“What I’m about to do is run a half marathon every day for the month of May for Brain Tumor Awareness Month, specifically in honor of my husband, Travis, who passed away in February 2019 of glioblastoma,” Ziehl said.
She stood outside the entrance to Teton Pines in preparation for the first 13.1 miles, an out-and-back run to the entrance of Grand Teton National Park. (At the tail end of the run she would come to find “we kind of had to loop around the parking lot to get the full 13.1.”)
On screen, she continued explaining the challenge.
“I also just want to raise awareness for everybody else who is facing it and fighting it and do my part to carry that forward,” she said, “because he was so good at doing that while he was fighting it.”
The running challenge came with a fundraising goal, set at $4,000, an amount that would provide two families with $2,000 grants through the Michael Matters Foundation. She kicked off the donation pot with $500 from her own account.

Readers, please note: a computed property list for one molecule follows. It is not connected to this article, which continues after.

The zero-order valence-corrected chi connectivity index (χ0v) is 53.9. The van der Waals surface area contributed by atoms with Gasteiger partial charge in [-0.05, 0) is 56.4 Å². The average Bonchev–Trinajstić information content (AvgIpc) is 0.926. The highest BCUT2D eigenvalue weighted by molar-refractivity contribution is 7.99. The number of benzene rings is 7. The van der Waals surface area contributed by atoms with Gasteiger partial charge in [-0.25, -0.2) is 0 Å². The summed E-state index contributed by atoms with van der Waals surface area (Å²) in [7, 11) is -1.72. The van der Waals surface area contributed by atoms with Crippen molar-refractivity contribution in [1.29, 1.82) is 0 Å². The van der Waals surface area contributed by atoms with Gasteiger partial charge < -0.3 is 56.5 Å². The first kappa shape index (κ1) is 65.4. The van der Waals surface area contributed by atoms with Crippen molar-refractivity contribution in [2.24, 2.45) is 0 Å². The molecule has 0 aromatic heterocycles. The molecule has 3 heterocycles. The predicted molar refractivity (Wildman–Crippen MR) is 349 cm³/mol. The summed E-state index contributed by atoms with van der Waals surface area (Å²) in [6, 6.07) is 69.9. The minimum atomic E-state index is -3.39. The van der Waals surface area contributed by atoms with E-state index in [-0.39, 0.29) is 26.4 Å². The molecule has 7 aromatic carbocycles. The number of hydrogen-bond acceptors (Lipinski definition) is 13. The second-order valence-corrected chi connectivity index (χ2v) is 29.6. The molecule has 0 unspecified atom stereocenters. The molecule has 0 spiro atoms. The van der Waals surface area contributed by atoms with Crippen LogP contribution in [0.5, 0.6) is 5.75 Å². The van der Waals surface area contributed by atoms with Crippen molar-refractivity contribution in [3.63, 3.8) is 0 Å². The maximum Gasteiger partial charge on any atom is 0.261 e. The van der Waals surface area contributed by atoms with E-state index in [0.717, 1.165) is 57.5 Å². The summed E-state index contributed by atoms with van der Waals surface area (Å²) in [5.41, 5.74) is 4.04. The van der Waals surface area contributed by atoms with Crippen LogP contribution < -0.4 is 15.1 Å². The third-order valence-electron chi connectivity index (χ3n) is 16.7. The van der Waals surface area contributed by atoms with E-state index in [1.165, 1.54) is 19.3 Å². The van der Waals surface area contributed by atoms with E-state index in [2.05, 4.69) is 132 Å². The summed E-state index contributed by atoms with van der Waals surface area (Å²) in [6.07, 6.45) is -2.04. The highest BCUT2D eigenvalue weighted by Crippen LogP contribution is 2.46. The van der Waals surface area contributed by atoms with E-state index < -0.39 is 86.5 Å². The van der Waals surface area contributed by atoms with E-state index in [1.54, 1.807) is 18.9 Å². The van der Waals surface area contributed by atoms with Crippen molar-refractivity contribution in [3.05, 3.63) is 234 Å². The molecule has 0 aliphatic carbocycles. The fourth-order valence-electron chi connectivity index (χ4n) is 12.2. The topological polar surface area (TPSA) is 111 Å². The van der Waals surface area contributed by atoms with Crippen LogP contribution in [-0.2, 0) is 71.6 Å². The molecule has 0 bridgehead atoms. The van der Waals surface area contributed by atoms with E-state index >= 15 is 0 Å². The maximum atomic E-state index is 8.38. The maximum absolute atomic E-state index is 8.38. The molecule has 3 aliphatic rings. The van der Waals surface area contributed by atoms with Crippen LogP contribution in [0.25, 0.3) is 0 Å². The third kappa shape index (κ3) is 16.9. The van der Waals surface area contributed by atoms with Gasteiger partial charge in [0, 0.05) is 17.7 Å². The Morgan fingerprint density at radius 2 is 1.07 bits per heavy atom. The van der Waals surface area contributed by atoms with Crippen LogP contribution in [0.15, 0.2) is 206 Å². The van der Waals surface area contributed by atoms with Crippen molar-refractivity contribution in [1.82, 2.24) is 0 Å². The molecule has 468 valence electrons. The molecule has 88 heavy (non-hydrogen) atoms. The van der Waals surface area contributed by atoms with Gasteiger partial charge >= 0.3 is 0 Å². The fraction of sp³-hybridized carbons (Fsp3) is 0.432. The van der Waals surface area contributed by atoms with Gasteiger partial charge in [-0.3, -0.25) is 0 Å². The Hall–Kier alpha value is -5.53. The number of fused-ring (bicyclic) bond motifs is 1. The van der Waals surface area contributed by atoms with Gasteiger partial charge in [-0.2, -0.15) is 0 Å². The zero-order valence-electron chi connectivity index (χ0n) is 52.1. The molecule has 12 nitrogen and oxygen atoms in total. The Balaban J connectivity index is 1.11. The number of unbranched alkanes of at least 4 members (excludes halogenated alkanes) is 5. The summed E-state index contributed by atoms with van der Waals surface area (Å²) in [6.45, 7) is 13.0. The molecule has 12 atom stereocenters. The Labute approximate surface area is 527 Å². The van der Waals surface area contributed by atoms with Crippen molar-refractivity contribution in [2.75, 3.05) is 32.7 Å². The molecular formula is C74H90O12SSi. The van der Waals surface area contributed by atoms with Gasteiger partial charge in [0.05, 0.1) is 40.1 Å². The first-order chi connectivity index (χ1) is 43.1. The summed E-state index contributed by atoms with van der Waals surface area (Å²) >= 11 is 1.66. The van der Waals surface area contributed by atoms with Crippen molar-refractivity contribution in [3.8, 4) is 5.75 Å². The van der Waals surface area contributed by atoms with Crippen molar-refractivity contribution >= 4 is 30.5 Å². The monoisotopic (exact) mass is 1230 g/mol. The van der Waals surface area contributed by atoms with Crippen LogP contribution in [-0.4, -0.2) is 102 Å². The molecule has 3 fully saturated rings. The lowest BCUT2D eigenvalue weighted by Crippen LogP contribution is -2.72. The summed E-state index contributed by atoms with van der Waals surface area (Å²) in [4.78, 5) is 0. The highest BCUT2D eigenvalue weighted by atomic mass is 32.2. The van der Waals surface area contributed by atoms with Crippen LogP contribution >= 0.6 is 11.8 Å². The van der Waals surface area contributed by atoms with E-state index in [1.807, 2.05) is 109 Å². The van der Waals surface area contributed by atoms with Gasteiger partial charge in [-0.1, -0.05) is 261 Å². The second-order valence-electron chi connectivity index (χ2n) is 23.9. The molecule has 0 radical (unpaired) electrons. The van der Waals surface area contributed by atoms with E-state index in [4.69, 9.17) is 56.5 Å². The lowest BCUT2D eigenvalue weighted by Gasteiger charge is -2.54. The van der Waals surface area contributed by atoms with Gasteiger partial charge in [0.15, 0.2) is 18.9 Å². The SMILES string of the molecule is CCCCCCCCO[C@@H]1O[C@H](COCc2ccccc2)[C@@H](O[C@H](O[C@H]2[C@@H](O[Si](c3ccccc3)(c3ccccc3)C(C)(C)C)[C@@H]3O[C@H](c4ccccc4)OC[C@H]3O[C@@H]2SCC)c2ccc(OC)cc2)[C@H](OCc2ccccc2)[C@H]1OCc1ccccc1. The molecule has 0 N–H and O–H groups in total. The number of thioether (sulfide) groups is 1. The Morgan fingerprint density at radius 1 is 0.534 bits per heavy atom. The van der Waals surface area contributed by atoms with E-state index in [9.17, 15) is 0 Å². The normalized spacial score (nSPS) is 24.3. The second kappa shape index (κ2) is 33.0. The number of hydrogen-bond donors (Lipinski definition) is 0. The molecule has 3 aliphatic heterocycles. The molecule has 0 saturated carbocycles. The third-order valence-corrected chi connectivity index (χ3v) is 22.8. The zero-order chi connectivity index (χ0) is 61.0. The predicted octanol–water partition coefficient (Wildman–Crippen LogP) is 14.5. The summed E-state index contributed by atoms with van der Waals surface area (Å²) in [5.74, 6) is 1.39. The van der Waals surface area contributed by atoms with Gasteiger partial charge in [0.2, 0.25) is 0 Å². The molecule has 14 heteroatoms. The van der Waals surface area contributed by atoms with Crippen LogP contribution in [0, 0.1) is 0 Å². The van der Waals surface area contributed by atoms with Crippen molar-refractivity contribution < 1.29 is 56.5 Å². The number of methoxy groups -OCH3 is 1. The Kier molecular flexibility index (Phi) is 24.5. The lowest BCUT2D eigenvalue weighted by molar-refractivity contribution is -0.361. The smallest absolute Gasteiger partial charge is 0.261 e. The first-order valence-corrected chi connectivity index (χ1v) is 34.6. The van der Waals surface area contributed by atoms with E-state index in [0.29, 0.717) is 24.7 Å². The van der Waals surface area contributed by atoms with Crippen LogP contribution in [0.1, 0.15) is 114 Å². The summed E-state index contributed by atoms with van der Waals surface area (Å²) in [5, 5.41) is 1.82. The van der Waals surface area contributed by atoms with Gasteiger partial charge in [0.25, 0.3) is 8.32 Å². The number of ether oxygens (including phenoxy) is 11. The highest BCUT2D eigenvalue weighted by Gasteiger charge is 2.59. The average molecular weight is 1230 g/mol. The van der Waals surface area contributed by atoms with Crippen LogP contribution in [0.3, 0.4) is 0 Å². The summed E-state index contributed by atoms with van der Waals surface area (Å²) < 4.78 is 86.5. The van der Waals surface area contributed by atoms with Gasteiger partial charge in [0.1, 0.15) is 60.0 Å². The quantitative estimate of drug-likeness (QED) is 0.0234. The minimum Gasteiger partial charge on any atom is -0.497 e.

“I just picked a number,” she said. “I just thought given the coronavirus and everything going on in the world that maybe it just isn’t a great time to ask people to give. I really just had no idea that it would take off like it did.”
Her initial goal of $4,000 was met before she had even taken her first step. Smith-Batchen suggested she boost the goal to $13,100, a play on the number of miles in a half marathon. As of Tuesday, five days into the challenge, over $10,000 had been raised.
“I’m shocked,” Ziehl said. “Especially given the climate that we’re in, I didn’t expect that at all.”
When interviewed Monday afternoon, Ziehl said she was “a little bit sore and a little bit tired, but so far so good. I’m feeling pretty confident about it so far.”
When reached by phone Tuesday morning, Smith-Bachten, who was just finishing up her 13.1 miles over in Teton Valley, Idaho — “My hope is to do as many with her as possible,” either by her side or in spirit — said Ziehl was starting to feel the strain of the miles building.
“She’s tired today,” Smith-Batchen said. But she offered her the following encouragement: “As of today,” she told her, “you’ve helped five families.”